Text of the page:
Domingo's Pyramids with Passato di Pomodoro

I'm not quite sure who Domingo is, but he makes a mean tomato sauce. The braised-beef in the stuffed pyramids, was a bit drier than I preferred; the real highlight of the dish, however, was the tomato reduction that was heavily comprised of the juice from a ripe summer tomato. A plain pasta with the passato would have been just perfect.

Pappardelle Bolognese

The final pasta was a pappardelle with a rich meat sauce. The pasta was a good texture, and the hearty sauce was juicy with an abundance of minced meat, aromatically spiced with basil and parsley. However, it was a bit too rich, having just finished the meaty pyramids. We were all just too full at this point for this entree-sized course, and it too became repetitive.

"Fritelle di Caciotta" with Figs and Honey

Surprisingly, Babbo's desserts fared much better than the entrees. These delicate fried balls of dough and cheese were delicious, and surprisingly light.

"Fiore di Latte" with Raspberry Vincotto

This was an interesting taste, with the milk custard perfectly balanced by the refreshing acidity of the aged balsamic.

Chocolate Polenta Cake with Espresso Gelato

I'm usually weary of chocolate desserts, but this one was standout. The cake had a very textured crust supporting an airy, ethereal molten chocolate center. The espresso gelato was excellent: strong and bitter, with an abundance of ground coffee bean bits sprinkled throughout.

Lemon cake with basil gelato

The basil gelato was surprisingly subdued - it tasted like a rich vanilla ice cream, minus the vanilla.

Blueberry crumble tart with olive oil gelato

Once again, the gelato was the standout here - smooth and creamy, with a slight hint of gassiness.

Biscotti, meringue, and biscuits

Babbo was good, but not deserving of all the hype. Perhaps it was an off-night for the kitchen, but the pastas just missed the mark. The meal grew repetitive after a few courses, as the flavors from dish to dish were not distinctly different from each other. Service was friendly, but I couldn't get over the sense of being rushed, as they presented our next course immediately after they cleared our table. I'm not quite sure what draws so many people here, but there are less fussy places out there with better pasta.

110 Waverly Place
New York, NY 10011

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Sunday, September 02, 2007

ame - San Francisco, CA
I don't even know where to begin. I am back at school, after my incredible summer in New York. Soon after finals, I embarked to the city, and spent the following ten weeks at my investment banking internship. It was one of the most intense experiences of my life, but I could not have asked for a more rewarding and amazing summer. I even found time to try all the restaurants on my list (mainly by eating late and being spontaneous). Thanks to those who left comments and kept checking back - I'm excited to post frequently again.

I have a huge backlog of NYC restaurants, but I will start off by ending a San Francisco post I had meant to post at the beginning of the summer.

Ame, owned and operated by chefs Hiro Sone and Lissa Doumani of Terra in St. Helena, was one of the most anticipated restaurant openings in late 2005. Featuring a sleek interior and a Japanese - French menu similar to Terra, it had a lot to live up to, and has since garnered mixed reviews. For the last day of my internship last year, several of us came to ame for a last hurrah.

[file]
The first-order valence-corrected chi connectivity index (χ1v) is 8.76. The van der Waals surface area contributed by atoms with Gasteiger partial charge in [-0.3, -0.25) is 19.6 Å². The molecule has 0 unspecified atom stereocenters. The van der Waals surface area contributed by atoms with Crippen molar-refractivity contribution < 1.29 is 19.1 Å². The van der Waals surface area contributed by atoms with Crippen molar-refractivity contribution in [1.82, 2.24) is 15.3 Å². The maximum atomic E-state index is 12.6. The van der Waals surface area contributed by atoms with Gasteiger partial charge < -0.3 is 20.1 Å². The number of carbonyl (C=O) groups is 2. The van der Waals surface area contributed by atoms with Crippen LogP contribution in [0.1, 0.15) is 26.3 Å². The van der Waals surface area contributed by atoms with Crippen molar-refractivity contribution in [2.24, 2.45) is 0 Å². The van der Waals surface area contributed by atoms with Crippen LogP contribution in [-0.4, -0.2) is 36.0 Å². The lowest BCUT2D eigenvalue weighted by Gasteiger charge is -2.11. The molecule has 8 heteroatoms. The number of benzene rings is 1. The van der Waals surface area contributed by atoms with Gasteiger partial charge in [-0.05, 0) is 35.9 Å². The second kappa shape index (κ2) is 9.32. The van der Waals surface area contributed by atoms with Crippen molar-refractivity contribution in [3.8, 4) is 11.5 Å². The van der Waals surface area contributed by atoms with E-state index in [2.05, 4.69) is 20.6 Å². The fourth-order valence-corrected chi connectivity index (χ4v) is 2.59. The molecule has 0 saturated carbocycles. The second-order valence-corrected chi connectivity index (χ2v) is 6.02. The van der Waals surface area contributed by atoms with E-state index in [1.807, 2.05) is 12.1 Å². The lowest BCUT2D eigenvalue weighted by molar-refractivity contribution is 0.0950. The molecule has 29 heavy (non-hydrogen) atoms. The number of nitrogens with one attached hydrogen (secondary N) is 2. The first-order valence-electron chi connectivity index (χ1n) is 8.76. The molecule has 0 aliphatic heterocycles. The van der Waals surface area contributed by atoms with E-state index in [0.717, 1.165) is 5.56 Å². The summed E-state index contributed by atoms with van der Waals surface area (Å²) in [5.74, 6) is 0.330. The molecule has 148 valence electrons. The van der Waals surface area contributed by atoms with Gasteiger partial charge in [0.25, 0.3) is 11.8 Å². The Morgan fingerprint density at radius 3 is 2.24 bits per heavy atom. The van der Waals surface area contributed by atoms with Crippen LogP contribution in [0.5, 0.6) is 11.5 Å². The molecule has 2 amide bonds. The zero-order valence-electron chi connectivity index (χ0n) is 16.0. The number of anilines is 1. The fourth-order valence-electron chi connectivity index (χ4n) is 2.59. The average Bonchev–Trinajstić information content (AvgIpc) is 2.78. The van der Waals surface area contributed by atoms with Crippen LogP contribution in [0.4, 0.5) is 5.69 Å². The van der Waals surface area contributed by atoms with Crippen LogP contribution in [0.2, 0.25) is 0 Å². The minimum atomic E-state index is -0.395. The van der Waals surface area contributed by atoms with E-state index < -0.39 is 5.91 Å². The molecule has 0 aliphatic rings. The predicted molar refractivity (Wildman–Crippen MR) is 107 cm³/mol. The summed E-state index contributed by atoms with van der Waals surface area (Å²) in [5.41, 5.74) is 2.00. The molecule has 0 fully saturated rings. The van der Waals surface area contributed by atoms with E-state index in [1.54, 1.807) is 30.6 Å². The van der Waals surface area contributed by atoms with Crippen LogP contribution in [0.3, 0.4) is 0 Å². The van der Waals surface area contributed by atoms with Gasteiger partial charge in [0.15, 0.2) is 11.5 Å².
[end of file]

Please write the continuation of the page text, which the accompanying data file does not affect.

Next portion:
Tempura “Poke” with Ogo Seaweed, Hawaiian Sea Salt and Green Onions 15

Maguro is wrapped in seaweed, lightly battered, and flash-deep fried in this simple but well-executed appetizer. The tuna was fresh and melt-in-your mouth, while the seaweed remained crispy in its delicately crunchy tempura batter.

“Ceviche” with Radish, Sea Salt and Candied Jalapeños 14.50

While the ceviche was masterfully constructed, it looked better than it tasted. White fish is wrapped in a paper-thin radish wrap, topped off with parsley, sea salt, and candied jalapenos. The ceviche itself was a bit bland, but I really enjoyed the jalapenos, which were slightly sweet and crunchy. I just wish that the ceviche would have been more seasoned.

A closeup:

Chopped Salad with Feta Cheese and Fried Green Tomatoes 13.50

A standard but solid salad. I enjoyed the fresh mesclun greens and cheese, and the green tomatoes were juicy and only lightly deep-fried.

Beef cheeks with zucchini blossoms

I had only tried a bit of this from K, but I found it to be a pretty standard braised meat entree. The beef was tender, but a bit over-seasoned. I also found the polenta to be too watery and overcooked.

Ricotta and Goat Cheese Ravioli with Cipollini Onion and Braised Cavolo Nero 18

The ravioli was good - pasta al dente and the cheese not overpowering. I found the accompaniments (basil seeds, crunchy haricots verts) more interesting than the actual ravioli.

Broiled Sake Marinated Alaskan Black Cod and Shrimp Dumplings in Shiso Broth 25

I ordered the signature entree. With the oversupply of fusion restaurants in the past years, the broiled cod with miso thing has been done time and time again; and with this abundance, it has become ironically difficult to find a restaurant that does it well. Having tried the signature cod at Nobu as well, I decided that ame's version wins hands down. While ame's was slightly overseasoned, the texture of the fish compensated. Perfectly cooked, it was nearly flaky, with the flesh being delicate and smooth.

I was not too blown away by the dumplings, however. They were well-accented by the shisho broth, but the dumpling filler was lacking in depth of flavor.

Blueberry Pie 9.50

A solid blueberry pie, but I would have preferred a flakier crust. The crust here resembled the texture of shortbread, and was too dense for my liking. The blueberry filling was good - not artificially sweetened in any way.

Pear Tart 9.50

The glazed pear tart was also good, but nothing standout. Ames strengths are in its appetizers, with the exception of the cod. It is an extremely elegant fusion restaurant: nothing over the top in what I would consider "subtle fusion" (no eel sauce drizzled over everything). The French and Japanese influences are well-executed in its dishes, and everything works well together. I would have just preferred more flavor in certain appetizers and more innovative desserts.

689 Mission St (St. Regis Hotel)
San Francisco, CA